Wash. district’s ban on ‘Ave Maria’ at graduation upheld

Friday, October 12, 2007

A federal judge in Seattle recently ruled that a school district did not
violate a student’s First Amendment rights by banning the song “Ave Maria” from
a 2006 commencement ceremony.

Kathryn Nurre was a senior at Henry M. Jackson High School when she and other
members of the wind ensemble selected an instrumental arrangement of “Ave Maria”
to play at graduation.

The school had a tradition of allowing senior musicians to choose a song to
play for commencement. The wind ensemble had previously played “Ave Maria” at a
winter concert without dispute. Written by German composer Franz Biebl in 1964,
the song’s Latin title translates as “Hail Mary.”

School administrators denied the ensemble’s request to play “Ave Maria,”
stating that graduation music was required to be “entirely secular in nature.”
Nurre filed a suit against Everett School District Superintendent Carol
Whitehead shortly after the ceremony, saying the district violated her
free-speech and religious rights.

In a summary judgment issued Sept. 20, U.S. District Judge Robert S. Lasnik
ruled in favor of the school district, writing that the school’s “prohibition of
the performance of ‘Ave Maria’ was based on the decision to keep religion out of
graduation as a whole, not to discriminate against a specific religious sect or

Although Lasnik found the instrumental song constituted speech within a
limited public forum, he wrote in Nurre v. Whitehead
that the school’s restriction was viewpoint-neutral.

Nurre, who is now a college student, was represented by John Whitehead,
president and founder of the Rutherford Institute, a Virginia-based civil
liberties organization. He is not related to Superintendent Carol Whitehead.

“I am absolutely and greatly disappointed in the ruling,” John Whitehead told
the First Amendment Center Online. “This is an important free-speech case. The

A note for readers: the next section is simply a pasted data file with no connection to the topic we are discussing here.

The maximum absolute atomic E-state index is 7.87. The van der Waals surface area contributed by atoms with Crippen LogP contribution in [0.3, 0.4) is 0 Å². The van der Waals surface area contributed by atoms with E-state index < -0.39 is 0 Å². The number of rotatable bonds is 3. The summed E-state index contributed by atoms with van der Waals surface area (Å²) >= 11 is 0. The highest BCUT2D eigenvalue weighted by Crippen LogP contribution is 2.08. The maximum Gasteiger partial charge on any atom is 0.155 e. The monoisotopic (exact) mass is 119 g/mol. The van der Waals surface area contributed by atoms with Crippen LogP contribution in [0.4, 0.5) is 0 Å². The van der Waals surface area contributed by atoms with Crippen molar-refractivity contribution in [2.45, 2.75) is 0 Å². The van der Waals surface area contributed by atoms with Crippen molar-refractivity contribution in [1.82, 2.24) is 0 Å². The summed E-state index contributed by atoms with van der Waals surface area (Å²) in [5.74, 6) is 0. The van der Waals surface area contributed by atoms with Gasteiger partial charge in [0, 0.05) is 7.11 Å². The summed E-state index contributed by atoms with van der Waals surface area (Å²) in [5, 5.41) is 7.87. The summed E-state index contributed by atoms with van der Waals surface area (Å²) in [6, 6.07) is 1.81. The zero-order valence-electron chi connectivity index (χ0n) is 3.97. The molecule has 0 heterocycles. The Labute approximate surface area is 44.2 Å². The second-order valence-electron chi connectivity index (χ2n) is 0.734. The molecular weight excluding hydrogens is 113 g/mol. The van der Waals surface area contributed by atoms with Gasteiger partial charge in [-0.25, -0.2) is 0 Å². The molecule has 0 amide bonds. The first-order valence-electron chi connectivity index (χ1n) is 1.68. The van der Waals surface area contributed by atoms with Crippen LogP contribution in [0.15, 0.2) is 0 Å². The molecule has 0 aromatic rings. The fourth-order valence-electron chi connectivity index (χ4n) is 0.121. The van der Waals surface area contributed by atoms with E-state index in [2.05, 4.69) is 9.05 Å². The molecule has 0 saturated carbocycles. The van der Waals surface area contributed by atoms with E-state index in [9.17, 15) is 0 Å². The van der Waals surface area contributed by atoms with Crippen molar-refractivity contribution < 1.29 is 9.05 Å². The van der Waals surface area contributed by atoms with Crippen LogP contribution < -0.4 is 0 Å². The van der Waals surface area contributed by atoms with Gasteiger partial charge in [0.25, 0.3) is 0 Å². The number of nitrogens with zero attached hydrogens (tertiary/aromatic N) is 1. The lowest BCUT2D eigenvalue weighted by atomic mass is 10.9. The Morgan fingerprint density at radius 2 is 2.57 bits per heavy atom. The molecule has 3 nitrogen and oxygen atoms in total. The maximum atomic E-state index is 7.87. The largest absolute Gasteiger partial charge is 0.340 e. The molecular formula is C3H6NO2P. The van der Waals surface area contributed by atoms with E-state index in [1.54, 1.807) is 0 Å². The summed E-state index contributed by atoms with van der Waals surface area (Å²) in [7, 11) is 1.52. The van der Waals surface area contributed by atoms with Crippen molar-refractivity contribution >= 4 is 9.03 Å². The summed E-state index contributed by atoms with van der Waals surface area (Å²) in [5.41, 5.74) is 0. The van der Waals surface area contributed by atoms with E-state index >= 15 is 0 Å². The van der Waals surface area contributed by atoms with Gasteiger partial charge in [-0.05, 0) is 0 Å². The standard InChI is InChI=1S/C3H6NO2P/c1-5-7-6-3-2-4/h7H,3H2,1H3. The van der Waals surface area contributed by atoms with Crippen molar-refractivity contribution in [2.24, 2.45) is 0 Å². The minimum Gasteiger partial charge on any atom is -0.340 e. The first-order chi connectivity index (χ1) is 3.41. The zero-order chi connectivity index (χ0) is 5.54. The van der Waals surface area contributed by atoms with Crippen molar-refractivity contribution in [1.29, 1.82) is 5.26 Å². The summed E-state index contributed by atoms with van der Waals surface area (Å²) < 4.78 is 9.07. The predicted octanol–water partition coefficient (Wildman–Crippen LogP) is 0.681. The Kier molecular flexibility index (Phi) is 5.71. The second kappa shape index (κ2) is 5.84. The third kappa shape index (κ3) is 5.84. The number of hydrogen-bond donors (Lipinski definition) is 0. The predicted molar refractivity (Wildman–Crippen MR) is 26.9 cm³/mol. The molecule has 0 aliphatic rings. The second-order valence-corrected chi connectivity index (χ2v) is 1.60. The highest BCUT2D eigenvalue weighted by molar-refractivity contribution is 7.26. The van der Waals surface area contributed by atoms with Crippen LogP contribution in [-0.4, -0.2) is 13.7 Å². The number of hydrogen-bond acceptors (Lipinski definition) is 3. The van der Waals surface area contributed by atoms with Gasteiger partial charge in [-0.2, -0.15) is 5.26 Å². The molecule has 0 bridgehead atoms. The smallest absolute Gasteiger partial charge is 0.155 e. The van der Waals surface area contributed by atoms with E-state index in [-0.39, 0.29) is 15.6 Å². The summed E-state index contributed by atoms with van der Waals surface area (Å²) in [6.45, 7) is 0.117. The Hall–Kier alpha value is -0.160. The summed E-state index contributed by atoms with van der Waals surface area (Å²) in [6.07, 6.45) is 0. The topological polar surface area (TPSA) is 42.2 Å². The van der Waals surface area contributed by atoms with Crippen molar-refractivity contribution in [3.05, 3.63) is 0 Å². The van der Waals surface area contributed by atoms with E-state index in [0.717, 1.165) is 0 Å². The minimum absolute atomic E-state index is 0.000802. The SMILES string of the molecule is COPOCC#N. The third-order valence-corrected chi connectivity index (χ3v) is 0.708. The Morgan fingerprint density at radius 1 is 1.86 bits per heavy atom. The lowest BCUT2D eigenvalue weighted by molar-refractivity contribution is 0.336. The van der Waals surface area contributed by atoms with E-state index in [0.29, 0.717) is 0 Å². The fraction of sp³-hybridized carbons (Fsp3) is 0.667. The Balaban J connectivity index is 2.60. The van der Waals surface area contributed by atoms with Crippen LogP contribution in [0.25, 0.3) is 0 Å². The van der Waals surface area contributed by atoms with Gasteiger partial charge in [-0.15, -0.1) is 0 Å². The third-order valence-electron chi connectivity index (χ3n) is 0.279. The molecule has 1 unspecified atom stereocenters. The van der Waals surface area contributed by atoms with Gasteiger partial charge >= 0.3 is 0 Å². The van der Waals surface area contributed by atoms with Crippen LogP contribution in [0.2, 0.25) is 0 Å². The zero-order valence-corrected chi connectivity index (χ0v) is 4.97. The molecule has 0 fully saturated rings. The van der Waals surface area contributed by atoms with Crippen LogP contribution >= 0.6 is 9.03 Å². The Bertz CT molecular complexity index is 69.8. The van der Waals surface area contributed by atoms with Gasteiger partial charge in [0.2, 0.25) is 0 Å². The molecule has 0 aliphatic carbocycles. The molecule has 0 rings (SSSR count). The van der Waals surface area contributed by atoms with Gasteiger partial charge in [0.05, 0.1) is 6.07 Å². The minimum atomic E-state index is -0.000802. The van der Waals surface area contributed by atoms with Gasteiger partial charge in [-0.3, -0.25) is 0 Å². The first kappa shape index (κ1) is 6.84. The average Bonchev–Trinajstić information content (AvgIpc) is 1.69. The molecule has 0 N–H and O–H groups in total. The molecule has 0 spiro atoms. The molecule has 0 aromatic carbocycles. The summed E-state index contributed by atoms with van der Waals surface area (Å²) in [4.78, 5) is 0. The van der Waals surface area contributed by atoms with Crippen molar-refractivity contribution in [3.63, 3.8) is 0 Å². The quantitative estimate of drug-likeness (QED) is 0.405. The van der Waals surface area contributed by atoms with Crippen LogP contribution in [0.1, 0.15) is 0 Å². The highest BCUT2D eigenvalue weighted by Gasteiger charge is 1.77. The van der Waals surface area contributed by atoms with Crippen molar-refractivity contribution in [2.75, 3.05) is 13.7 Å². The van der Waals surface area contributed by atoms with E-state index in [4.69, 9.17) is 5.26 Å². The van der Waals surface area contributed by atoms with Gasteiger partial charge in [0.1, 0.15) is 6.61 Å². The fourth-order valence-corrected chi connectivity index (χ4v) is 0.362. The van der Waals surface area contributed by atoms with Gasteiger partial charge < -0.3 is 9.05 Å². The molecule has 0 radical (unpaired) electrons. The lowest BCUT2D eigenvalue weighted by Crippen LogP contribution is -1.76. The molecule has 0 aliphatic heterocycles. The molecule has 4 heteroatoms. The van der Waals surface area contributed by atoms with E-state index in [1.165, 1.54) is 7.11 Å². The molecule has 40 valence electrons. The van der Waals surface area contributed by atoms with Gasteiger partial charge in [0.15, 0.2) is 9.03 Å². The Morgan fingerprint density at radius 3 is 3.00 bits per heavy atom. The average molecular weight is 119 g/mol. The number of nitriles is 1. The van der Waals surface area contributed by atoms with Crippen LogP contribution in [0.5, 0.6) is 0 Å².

judge indicated that a public forum was created, but in order for a school to
avoid the establishment clause, it must do away with free speech.”

Whitehead says political correctness is to blame.

“This is one of those cases of simply overreacting with a very politically
correct reaction, and we’re seeing a number of very similar cases today,” he
said. “There is a danger of political correctness eradicating diversity and free
speech. I put these cases in a dangerous category in which schools can
completely secularize the school environment.

“I think the framers of our Constitution would laugh at this ruling,”
Whitehead added. “I think a lot of judges would laugh at this. If students can’t
get together and decide to play a song, there is no freedom of speech for

Whitehead said that Nurre would appeal the decision. Attempts to reach Nurre
were unsuccessful.

Mike Patterson, the superintendent’s attorney, said, “I believe the ruling fully vindicated the actions of the superintendent. It underscored the importance of the graduation ceremony itself and gave credence and authority to the school to deal with such instances.”

Patterson added that he did not believe the ruling infringed on the student’s First Amendment rights.

Lydia Hailman King is a University of Mississippi graduate with degrees in
journalism, international studies and French.

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